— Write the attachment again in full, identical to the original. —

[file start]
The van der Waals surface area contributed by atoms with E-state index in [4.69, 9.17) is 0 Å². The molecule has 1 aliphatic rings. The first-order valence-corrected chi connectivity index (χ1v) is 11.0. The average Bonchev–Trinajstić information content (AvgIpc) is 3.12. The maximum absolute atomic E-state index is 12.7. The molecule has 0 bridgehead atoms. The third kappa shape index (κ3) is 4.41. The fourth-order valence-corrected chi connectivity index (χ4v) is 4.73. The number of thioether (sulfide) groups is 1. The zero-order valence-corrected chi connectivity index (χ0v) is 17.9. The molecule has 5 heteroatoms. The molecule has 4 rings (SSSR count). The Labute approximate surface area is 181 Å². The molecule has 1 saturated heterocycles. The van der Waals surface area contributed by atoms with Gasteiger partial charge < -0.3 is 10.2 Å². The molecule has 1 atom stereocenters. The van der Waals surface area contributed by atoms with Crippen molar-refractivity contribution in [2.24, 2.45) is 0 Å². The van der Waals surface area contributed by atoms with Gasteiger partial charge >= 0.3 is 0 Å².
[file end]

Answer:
The van der Waals surface area contributed by atoms with E-state index in [4.69, 9.17) is 0 Å². The molecule has 1 aliphatic rings. The first-order valence-corrected chi connectivity index (χ1v) is 11.0. The average Bonchev–Trinajstić information content (AvgIpc) is 3.12. The maximum absolute atomic E-state index is 12.7. The molecule has 0 bridgehead atoms. The third kappa shape index (κ3) is 4.41. The fourth-order valence-corrected chi connectivity index (χ4v) is 4.73. The number of thioether (sulfide) groups is 1. The zero-order valence-corrected chi connectivity index (χ0v) is 17.9. The molecule has 5 heteroatoms. The molecule has 4 rings (SSSR count). The Labute approximate surface area is 181 Å². The molecule has 1 saturated heterocycles. The van der Waals surface area contributed by atoms with Gasteiger partial charge < -0.3 is 10.2 Å². The molecule has 1 atom stereocenters. The van der Waals surface area contributed by atoms with Crippen molar-refractivity contribution in [2.24, 2.45) is 0 Å². The van der Waals surface area contributed by atoms with Gasteiger partial charge >= 0.3 is 0 Å².